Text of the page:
In October 2011 a young woman cyclist was killed at a junction in Kings Cross managed by TfL. TfL was aware that the junction was dangerous following a report TfL itself commissioned. TfL was also aware that the junction did not comply with its own London Cycle Design Standards. Yet TfL had not implemented a junction redesign in a timely way nor applied a basic precautionary principle and modified traffic flows there pending work. I believe that TfL has questions to answer about being in breach of its basic duty of care and should be investigated for corporate manslaughter. I have raised this with the police who are investigating the cyclists death.
Since I first wrote about this topic I have received strong support from the local Kings Cross community, the London cycling community and elected representatives. The cyclists have made me aware of far wider issues with TfL’s approach to cycling and junctions in London. As a former bureaucrat myself I am startled at TfL’s practice in respect of receiving warnings about threats to human life and apparently not then acting promptly and effectively. Of course, no road junction can be 100% safe, trade-offs have to be made in public policy, but TfL seems to have no reasonable system to do so and is to my mind in breach of its duty of care to road users.
This blog post rounds up my own views on some headline issues that would need to be looked at in a corporate manslaughter investigation. Issues are expressed as headlines only, sometimes going beyond Kings Cross. I may well be wrong on some of these points, indeed in many ways I hope I am but they reflect views put to me. Please add more or give your views in the comments, in the usual measured, non-partisan way that people choose to use this blog.
TfL was created in 2000 and is a well-established, mature bureaucracy with comprehensive information about London’s road network and a substantial body of information on cycle and pedestrian safety. TfL is a very large organisation that performs a complex set of tasks to fulfil a wide range of objectives.
TfL owes a duty of care to members of the public who use its facilities such as road junctions. Given the complexity of TfL’s tasks a consistent, measured, timely approach is vital to delivering that duty of care. Decisions on safety of life must be taken with well thought through methodologies, consistently applied. The framework within which TfL makes decisions about safety is in part set by the incumbent Mayors policy – indeed, in TfL’s own words:
‘Its main role is to implement the Mayor’s Transport Strategy for London and manage transport services across the Capital for which the Mayor has responsibility.’
The explosive growth in cycling in the Euston Road, Pentonville Road, York Way area, far beyond the growth of any other of TfL’s transport modes and puts a special burden on TfL to act strategically, based on evidence with regard to cyclists. A complex set of junctions designed for cars 20 years ago is highly unlikely to absorb this growth in cycling safely. The Euston Road is notorious for its aggressive road conditions even amongst car drivers and has few workable alternatives for cyclists – you have to cross it or use it. The growth in cycling numbers on DfT data is extraordinary – yet TfL has not made a large scale strategic intervention in cycling conditions at the Kings Cross junctions. TfL’s strategic approach and actions appear to have failed.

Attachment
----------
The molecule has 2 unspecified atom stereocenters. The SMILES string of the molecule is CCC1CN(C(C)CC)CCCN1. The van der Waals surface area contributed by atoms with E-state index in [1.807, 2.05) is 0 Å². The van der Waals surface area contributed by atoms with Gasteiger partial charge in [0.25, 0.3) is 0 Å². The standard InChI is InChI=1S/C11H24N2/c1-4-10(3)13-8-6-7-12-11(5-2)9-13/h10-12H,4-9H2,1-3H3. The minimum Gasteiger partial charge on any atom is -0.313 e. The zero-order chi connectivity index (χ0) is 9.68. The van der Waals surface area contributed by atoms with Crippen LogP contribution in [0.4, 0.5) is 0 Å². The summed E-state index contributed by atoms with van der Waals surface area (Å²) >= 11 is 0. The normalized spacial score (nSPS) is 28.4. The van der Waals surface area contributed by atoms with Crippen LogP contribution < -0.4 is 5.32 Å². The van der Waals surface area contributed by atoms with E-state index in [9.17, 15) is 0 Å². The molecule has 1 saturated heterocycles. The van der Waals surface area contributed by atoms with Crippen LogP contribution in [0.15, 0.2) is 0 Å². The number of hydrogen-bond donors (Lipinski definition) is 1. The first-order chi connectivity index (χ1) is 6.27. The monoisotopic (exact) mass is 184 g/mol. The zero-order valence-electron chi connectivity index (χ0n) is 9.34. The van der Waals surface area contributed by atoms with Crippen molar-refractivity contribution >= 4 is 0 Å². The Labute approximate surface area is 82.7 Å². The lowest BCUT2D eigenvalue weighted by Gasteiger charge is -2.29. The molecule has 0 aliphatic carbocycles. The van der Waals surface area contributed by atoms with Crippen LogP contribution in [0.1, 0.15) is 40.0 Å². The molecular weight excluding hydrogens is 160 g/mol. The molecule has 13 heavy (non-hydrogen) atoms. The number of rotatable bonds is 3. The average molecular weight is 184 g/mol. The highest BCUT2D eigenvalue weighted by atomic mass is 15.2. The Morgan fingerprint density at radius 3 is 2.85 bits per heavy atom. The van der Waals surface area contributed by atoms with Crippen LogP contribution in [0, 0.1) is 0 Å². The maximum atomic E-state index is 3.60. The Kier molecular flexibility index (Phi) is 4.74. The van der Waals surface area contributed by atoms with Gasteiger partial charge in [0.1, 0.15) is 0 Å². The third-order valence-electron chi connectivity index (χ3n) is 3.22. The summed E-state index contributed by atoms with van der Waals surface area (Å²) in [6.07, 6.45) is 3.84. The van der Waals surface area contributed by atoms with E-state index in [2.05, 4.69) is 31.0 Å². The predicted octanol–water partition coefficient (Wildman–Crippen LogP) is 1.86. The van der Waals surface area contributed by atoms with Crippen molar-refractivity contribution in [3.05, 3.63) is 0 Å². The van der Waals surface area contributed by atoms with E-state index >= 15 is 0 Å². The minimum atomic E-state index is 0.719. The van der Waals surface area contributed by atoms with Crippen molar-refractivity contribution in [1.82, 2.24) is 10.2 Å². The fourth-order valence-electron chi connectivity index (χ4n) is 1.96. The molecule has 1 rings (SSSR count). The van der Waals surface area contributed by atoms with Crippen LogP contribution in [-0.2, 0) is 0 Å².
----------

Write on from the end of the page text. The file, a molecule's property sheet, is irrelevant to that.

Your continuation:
Failure to act on breach of TfL’s own London cycle Design Standards?
Grays Inn road and York Way junctions both breach TfL’s own London Cycle Design Standards. I have seen the CCTV footage and in my view, the need to compete for space on Grays Inn Road was a factor in Deep Lee’s death. TfL went to great lengths to create cycle design standards for London – a pattern book of ways in which one should build a road to make it cycle safe and friendly – the document stretches to hundreds of pages. Yet TfL has chosen for years to ignore these standards at Kings Cross and we suspect a number of other junctions. Peter Hendy, now Transport Commissioner was a strong supporter of the LCDS in 2005 as his letter shows. The London Cycle Safety Action Plan does not suggest that TfL should systematically make its high risk junctions compliant with the LCDS. Given that TfL has had plans of the junction in its possession for some time how could it let the junction persist in that state?
Failure in balancing ‘smoothing traffic flow’ and safety of life for cyclists and pedestrians?
A separate cycle lane on Grays Inn Road would comply with the Cycle Design Standards yet TfL cite the Mayor’s ‘smoothing traffic flow‘ policy as a reason not to implement a cycle lane there. That is to say, a cycle lane would make the road much safer for cyclists but would reduce the throughput of cars at the junction – the throughput of cars wins over cycle safety. This trade-off rears its head again and again. Yet we have no insight into how it has this been evaluated – how does a minor inconvenience to traffic outweigh a fatally poor design. What cost benefit evaluation has been used? Given TfL’s strong engineering tradition there must be a simple mathematical formula used to make this calculation consistently across the network. The UK is a world leader in these forms of appraisal but TfL never reveals its workings.